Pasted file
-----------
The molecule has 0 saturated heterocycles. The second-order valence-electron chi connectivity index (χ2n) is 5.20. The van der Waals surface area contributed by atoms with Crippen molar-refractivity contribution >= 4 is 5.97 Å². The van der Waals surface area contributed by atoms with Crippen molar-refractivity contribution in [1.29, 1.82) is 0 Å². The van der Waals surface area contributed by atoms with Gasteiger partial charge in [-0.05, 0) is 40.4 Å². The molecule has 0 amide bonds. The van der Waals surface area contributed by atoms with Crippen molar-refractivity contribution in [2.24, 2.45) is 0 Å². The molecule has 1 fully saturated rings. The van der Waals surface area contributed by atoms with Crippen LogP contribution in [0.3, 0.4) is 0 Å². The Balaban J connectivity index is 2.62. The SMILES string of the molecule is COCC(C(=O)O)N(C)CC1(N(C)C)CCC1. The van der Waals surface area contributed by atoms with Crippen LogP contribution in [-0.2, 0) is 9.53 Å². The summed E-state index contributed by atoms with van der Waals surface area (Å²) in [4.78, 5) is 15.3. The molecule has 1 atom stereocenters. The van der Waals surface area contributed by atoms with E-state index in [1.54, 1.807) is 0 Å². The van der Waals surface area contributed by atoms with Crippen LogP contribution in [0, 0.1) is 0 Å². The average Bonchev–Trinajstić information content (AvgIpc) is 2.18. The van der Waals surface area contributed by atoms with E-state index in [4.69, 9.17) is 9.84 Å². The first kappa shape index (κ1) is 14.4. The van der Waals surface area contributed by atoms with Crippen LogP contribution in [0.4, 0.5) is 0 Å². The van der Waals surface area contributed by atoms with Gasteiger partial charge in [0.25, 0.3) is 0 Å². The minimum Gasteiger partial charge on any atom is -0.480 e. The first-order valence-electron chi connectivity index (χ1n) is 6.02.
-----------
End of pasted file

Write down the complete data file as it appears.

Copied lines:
The molecule has 0 saturated heterocycles. The second-order valence-electron chi connectivity index (χ2n) is 5.20. The van der Waals surface area contributed by atoms with Crippen molar-refractivity contribution >= 4 is 5.97 Å². The van der Waals surface area contributed by atoms with Crippen molar-refractivity contribution in [1.29, 1.82) is 0 Å². The van der Waals surface area contributed by atoms with Gasteiger partial charge in [-0.05, 0) is 40.4 Å². The molecule has 0 amide bonds. The van der Waals surface area contributed by atoms with Crippen molar-refractivity contribution in [2.24, 2.45) is 0 Å². The molecule has 1 fully saturated rings. The van der Waals surface area contributed by atoms with Crippen LogP contribution in [0.3, 0.4) is 0 Å². The Balaban J connectivity index is 2.62. The SMILES string of the molecule is COCC(C(=O)O)N(C)CC1(N(C)C)CCC1. The van der Waals surface area contributed by atoms with Crippen LogP contribution in [-0.2, 0) is 9.53 Å². The summed E-state index contributed by atoms with van der Waals surface area (Å²) in [4.78, 5) is 15.3. The molecule has 1 atom stereocenters. The van der Waals surface area contributed by atoms with E-state index in [1.54, 1.807) is 0 Å². The van der Waals surface area contributed by atoms with Crippen LogP contribution in [0, 0.1) is 0 Å². The average Bonchev–Trinajstić information content (AvgIpc) is 2.18. The van der Waals surface area contributed by atoms with E-state index in [4.69, 9.17) is 9.84 Å². The first kappa shape index (κ1) is 14.4. The van der Waals surface area contributed by atoms with Crippen LogP contribution in [0.4, 0.5) is 0 Å². The van der Waals surface area contributed by atoms with Gasteiger partial charge in [0.25, 0.3) is 0 Å². The minimum Gasteiger partial charge on any atom is -0.480 e. The first-order valence-electron chi connectivity index (χ1n) is 6.02.